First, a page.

These airtankers join a host of other ready firefighting equipment, including hundreds of helicopters and some 900 fire engines. “Legacy” aircraft are those that have been used as part of the Forest Service aviation program for years, and in some cases, decades. The agency is transitioning to the next generation of airtankers to replace this aging airtanker fleet.
“These legacy airtankers will continue to be part of our overall strategy as we prepare for another busy season of wildfires,” said U.S. Forest Service Chief Tidwell. “These large airtankers play an important role in wildfire suppression by helping slow the progress of wildfires, allowing firefighters on the ground to safely contain them.”
The Forest Service issued notices of intent this week to award legacy exclusive-use contracts to Minden Air Corporation of Minden, Nev., for one P2V and to Neptune Aviation Services, Inc. of Missoula, Mont., for six P2Vs and one BAe-146. Both companies currently hold legacy exclusive-use contracts with the Forest Service to provide large airtankers for wildfire suppression. The contracts are for a five year period.
The P2V large airtankers are piston powered, can carry more than 2,000 gallons of retardant and have a cruise speed of 185 knots when fully loaded with retardant. The BAe-146 large airtanker is turbine powered, can carry about 3,000 gallons of retardant and has a cruising speed in excess of 330 knots.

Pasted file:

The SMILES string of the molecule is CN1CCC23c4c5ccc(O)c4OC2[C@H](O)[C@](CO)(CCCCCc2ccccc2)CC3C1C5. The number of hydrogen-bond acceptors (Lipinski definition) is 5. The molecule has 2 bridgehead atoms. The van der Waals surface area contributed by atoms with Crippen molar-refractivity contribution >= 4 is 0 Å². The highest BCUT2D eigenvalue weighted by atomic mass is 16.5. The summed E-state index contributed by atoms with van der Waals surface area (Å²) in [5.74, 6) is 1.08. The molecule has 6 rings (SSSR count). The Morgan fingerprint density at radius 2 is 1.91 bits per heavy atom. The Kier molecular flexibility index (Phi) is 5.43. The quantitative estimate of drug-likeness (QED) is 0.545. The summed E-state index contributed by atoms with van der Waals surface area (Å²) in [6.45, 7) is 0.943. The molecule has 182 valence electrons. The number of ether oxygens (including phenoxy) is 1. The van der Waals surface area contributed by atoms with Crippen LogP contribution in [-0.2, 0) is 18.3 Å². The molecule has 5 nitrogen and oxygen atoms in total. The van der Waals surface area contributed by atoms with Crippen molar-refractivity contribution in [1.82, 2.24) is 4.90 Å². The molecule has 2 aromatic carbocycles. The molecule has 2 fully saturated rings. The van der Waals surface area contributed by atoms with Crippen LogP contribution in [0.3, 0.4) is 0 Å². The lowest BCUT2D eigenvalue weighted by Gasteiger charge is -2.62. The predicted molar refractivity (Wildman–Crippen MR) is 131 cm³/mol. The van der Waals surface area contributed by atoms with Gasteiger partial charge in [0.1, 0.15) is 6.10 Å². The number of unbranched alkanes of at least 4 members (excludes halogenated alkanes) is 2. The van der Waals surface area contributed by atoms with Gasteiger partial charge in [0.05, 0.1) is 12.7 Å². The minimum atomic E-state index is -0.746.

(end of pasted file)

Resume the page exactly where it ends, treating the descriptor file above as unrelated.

During this summer’s fire season, the Forest Service expects to supplement the large airtanker fleet acquired through legacy exclusive-use contracts with additional large airtankers available through cooperators and the military as well as with very large airtankers, single engine airtankers, water scoopers and helicopters.
The Forest Service expects to make an announcement on next generation airtanker contracts in the coming weeks. Next generation airtankers are newer aircraft that are turbine powered, can carry a minimum of 2,400 gallons of retardant and have a cruise speed of at least 300 knots when fully loaded.
Fire activity during the 2012 wildfire season resulted in about 9.3 million acres of private, state and federal land burned nationwide, the third highest amount since at least 1960, the earliest date with reliable records.